To experience Australia we quickly settled on a roadt-rip in an Autocamper or Campervan. We ended up renting our Toyota Hiace campervan for 3 reasons:
One problem was that on the never models the child seats are placed all the way in the back. That was a no-go both in terms of motion sickness and not being able to speak to each other during while driving.
Therefore we had to go with an older 2002-2004 model where the child seats are placed farther in front.
It also saved us some money and we made it through without major problems but naturally with some smaller things breaking like curtain straps, mosquito nets and the like.
Noah and Vitus are sleeping on the extra floor mounted on top of the van which actually works much better than expected. It is not exactly spacious but the cave-like feeling seem to fit the kids and they get a good night’s sleep almost every night. Once we have gone through the 5 min. trouble of making the bed there is plenty of space for two adults to sleep “downstairs”.
Only real pain is driving in strong cross winds. You can really feel the extra height and it sometimes feels more like a roller-coaster ride when you suddenly get hit by a strong gust from the side. The lesson is simple – drive slowly when it is windy and try not to get stressed out by the queue forming behind you. Unlike Danes Australian drivers are very good at pulling over to let faster vehicles by when they find themselves creating a queue and we tried to follow their example.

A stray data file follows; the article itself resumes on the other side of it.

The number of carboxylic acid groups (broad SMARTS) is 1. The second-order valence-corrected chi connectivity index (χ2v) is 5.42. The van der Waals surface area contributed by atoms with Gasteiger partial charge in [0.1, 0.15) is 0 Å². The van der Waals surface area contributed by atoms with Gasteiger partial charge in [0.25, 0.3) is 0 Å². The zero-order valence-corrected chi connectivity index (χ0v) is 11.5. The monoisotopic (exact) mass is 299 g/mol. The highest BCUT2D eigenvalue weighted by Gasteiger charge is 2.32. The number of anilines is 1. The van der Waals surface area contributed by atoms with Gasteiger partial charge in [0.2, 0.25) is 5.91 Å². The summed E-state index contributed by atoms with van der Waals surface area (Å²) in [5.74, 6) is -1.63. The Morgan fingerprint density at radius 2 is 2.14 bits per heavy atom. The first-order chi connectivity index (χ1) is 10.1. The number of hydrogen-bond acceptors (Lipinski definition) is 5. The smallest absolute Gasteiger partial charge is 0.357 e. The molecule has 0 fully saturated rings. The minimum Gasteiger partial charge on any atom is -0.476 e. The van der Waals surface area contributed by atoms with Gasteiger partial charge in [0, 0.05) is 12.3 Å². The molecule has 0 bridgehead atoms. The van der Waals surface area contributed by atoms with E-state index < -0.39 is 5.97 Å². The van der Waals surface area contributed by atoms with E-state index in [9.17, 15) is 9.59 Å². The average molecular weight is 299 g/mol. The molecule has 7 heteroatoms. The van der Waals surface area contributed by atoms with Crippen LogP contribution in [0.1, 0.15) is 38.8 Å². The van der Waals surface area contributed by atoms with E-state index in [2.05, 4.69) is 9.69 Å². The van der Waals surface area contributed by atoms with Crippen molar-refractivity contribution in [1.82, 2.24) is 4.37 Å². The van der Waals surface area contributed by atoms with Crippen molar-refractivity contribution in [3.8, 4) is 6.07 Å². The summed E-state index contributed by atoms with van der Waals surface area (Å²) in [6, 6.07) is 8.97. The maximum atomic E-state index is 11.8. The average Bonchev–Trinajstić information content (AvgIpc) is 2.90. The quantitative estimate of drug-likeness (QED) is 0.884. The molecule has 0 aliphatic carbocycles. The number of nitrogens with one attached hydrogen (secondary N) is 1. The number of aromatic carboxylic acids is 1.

It does however require reasonably good/dry weather for a small campervan to be a perfect fit for 5 people. Fortunately we only had a single all-day-rainy-day and never has the van felt so small and cramped. But when we can open up and let the kids loose on a campground it is perfect.
One of the benefits of a campervan is the feeling of freedom – to go anywhere and stay there for as long as you feel like. But if you want to keep your food fresh in a fridge, use a microwave, toaster and charge computers, mobile phones and Ipads you either need a serious amount of batterries, solar power or a generator. We bought a 2.000 watt, inverter generator second-hand for 250 AUD on GumTree.com.au in Adelaide and that turned out to be a great idea.
Though most campgrounds in national parks do not allow you to use them on the actual campsites the rangers are happy to make an exception if you ask politely if you can do it in the parking lot. Especially if it is a silent type like the one we bought which was only 53 db at 7 meters (A GenTrax 2kva). So often we would just park the campervan and while we were hiking or on a trip for a few hours the generator would power our van-batteries back up as well as the computer, Ipad and mobile phones. Brilliant!
2 weeks before the end of our trip we put it up for sale again (pick-up in Sydney) for a bit more than we paid and got lots of response. In the end we did however hand it over to our Danish friends and lived without it for the last 3 days of our trip. Especially Jesper found it a bit hard to say goodbye though and even did some checks to see if it was possible to send it home to Denmark.
Our campervan being powered up by the generator for the last time:
The van was delivered successfully back in Sydney on Feb. 4. after a rather hectic cleaning session. This is btw. what a hotel room looks like after 1 month in a campervan: